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to robert r. livingston - Thomas Jefferson, The Works, vol. 9 (1799-1803) 
The Works of Thomas Jefferson, Federal Edition (New York and London, G.P. Putnam’s Sons, 1904-5). Vol. 9.
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to robert r. livingston
Washington Dec. 14, 1800.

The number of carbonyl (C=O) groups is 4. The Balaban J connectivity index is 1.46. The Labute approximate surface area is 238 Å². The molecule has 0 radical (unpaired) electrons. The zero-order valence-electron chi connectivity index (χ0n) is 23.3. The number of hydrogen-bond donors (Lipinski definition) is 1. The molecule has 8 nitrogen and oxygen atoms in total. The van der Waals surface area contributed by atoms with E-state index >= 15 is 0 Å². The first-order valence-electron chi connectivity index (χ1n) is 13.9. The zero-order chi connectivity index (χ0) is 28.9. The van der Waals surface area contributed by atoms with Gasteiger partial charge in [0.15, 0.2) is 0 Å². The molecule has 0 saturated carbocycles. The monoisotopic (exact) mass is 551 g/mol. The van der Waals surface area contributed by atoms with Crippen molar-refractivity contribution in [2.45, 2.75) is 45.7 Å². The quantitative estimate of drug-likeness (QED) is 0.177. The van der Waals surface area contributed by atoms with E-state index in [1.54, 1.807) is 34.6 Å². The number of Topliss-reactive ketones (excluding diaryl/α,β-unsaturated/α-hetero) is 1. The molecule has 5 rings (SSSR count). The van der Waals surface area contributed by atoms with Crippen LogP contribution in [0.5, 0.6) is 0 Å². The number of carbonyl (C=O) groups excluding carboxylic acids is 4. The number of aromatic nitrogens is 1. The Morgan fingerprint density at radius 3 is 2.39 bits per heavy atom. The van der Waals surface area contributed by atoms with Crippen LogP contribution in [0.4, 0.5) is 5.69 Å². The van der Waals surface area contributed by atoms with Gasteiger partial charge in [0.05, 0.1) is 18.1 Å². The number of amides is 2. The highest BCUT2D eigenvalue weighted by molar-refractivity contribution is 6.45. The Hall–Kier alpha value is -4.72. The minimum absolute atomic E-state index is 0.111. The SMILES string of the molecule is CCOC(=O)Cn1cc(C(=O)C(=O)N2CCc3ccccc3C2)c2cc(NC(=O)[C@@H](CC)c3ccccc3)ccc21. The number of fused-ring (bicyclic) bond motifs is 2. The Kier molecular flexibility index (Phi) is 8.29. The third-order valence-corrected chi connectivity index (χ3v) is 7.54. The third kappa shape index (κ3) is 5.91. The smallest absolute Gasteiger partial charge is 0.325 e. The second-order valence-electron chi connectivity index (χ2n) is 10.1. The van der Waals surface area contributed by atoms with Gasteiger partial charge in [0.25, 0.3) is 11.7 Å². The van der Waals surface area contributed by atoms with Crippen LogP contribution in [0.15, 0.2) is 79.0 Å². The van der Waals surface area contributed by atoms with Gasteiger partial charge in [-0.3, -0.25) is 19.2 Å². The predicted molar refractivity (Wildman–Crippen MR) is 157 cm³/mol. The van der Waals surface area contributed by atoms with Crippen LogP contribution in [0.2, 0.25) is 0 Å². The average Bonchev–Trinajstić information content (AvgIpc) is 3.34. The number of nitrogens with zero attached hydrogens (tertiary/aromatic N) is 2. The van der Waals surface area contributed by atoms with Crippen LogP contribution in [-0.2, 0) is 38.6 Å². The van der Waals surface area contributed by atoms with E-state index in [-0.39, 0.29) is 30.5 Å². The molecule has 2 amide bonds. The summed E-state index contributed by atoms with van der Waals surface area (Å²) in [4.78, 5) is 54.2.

—Your former communications on the subject of the steam engine, I took the liberty of laying before the American Philosophical society, by whom they will be printed in their volume of the present year. I have heard of the discovery of some large bones, supposed to be of the mammoth, at about 30. or 40. miles distance from you; and among the bones found, are said to be some of which we have never yet been able to procure. The 1st interesting question is, whether they are the bones of the mammoth? The 2d, what are the particular bones, and could I possibly procure them? The bones I am most anxious to obtain, are those of the head & feet, which are said to be among those found in your State, as also the ossa innominata, and the scapula. Others would also be interesting, though similar ones may be possessed, because they would show by their similarity that the set belong to the mammoth. Could I so far venture to trouble you on this subject, as to engage some of your friends near the place, to procure for me the bones above mentioned? If they are to be bought I will gladly pay for them whatever you shall agree to as reasonable; and will place the money in N York as instantaneously after it is made known to me, as the post can carry it, as I will all expenses of package, transportation, &c, to New York and Philadelphia, where they may be addressed to John Barnes, whose agent (he not being on the spot) will take care of them for me.